3. CONDUCT A CONTENT AUDIT. Publishing weekly articles on your blog may be the cornerstone of your content marketing strategy, but now is the time to see how those blogs are performing and how your audience responds to them. Review your content efforts with a critical eye, paying attention to how you are fully capitalizing on all of your content, especially on social and through segmented and optimized email marketing.

4. BRAINSTORM CONTENT IDEAS. Content ideas are everywhere, and content truly is limitless. You can take one piece of content and use it to create five to 10 additional unique pieces. Think about the content you have and how you can leverage it to create new forms of content. Focus on what your business does best and how it differs from the competition. Many good content ideas should flow from that process.

5. IDENTIFY TYPES OF CONTENT THAT WILL SERVE YOUR NEEDS BEST. You cannot, and probably should not, invest time and money in all forms of content. But this is where formulating a content marketing strategy will become invaluable, steering you to choose between the types of content your target customers want and need most. The options may include lists and how-to articles (favorites among many personas), case studies, interviews, infographics, videos, podcasts and emails.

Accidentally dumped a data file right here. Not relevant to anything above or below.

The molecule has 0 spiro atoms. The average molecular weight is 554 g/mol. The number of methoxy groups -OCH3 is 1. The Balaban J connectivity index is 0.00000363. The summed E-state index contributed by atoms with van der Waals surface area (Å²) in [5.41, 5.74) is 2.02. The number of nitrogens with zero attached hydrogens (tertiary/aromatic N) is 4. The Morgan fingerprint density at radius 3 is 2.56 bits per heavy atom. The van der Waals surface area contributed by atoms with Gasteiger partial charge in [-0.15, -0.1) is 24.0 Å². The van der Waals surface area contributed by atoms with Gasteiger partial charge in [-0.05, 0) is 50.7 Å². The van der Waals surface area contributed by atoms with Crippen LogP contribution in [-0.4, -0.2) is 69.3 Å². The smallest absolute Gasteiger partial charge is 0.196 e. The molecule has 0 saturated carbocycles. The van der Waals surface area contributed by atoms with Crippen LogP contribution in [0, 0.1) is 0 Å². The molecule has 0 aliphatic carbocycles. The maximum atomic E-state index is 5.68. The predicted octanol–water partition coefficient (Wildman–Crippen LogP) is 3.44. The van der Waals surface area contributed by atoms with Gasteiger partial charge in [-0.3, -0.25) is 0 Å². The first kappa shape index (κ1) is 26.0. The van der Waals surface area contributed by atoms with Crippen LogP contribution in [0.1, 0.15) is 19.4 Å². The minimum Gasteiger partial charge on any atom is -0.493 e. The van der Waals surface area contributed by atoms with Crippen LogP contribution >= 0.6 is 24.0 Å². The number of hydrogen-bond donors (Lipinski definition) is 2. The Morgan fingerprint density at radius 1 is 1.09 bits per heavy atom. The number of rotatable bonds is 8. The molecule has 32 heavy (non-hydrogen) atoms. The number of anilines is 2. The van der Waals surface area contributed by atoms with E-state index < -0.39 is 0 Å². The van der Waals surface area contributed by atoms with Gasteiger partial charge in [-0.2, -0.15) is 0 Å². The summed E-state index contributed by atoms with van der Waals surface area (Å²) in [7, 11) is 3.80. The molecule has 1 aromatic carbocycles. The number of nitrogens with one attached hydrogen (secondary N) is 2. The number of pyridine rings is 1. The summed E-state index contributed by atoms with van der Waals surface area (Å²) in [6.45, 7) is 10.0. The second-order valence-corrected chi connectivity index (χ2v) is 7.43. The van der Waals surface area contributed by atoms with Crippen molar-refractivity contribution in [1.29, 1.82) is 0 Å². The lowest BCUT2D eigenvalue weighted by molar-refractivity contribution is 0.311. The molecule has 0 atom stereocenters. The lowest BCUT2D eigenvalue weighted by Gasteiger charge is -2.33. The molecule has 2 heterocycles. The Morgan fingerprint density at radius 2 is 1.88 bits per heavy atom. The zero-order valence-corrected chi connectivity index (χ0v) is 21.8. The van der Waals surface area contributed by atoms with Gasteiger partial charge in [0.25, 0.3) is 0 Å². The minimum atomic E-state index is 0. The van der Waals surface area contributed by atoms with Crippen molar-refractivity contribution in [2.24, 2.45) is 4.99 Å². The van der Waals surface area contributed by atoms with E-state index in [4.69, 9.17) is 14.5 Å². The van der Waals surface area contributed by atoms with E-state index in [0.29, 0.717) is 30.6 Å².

6. SELECT A CONTENT ANALYTICS SYSTEM. Just as marketing supports sales, your content marketing strategy should support your business goals. To make sure it does, carefully select an analytics system or partner with a company that can help. The Content Marketing Institute offers excellent advice: “Don’t measure simply for the sake of having some numbers to present to upper management. If you aren’t certain what you should be measuring, ask yourself these two questions: 1. Do these metrics support my key goals? 2. Can I take action on these metrics?" The way you measure your content is critical because it’s how you’ll be able to see success and areas for opportunity.

7. SHARE YOUR CONTENT MARKETING STRATEGY WITH STAKEHOLDERS. Everyone who has a vested interest in the success of your strategy ought to be apprised of your progress with content. This will foster a sense of involvement and will encourage feedback. Sharing your content with stakeholders will give them an opportunity to get a closer look at what you are doing as the marketing team to drive value, while also getting their personal brand in front of your target audience.

8. PUBLISH AND MANAGE YOUR CONTENT EFFICIENTLY. All your content should be placed on an editorial calendar so that you always know what lies ahead and can adjust your plan accordingly. It’s important to remember this step so you don’t have content reaching the same audience too frequently or not frequently enough.

Developing a content strategy doesn’t happen overnight. It's not a one-time strategy session. Your content mapping strategy is at the helm of everything you do as a marketer -- from small campaigns to large, comprehensive online and offline campaigns. Remember to continue revising your strategy and sharing it with your team so it is documented, repeatable and understood by all members of your organization.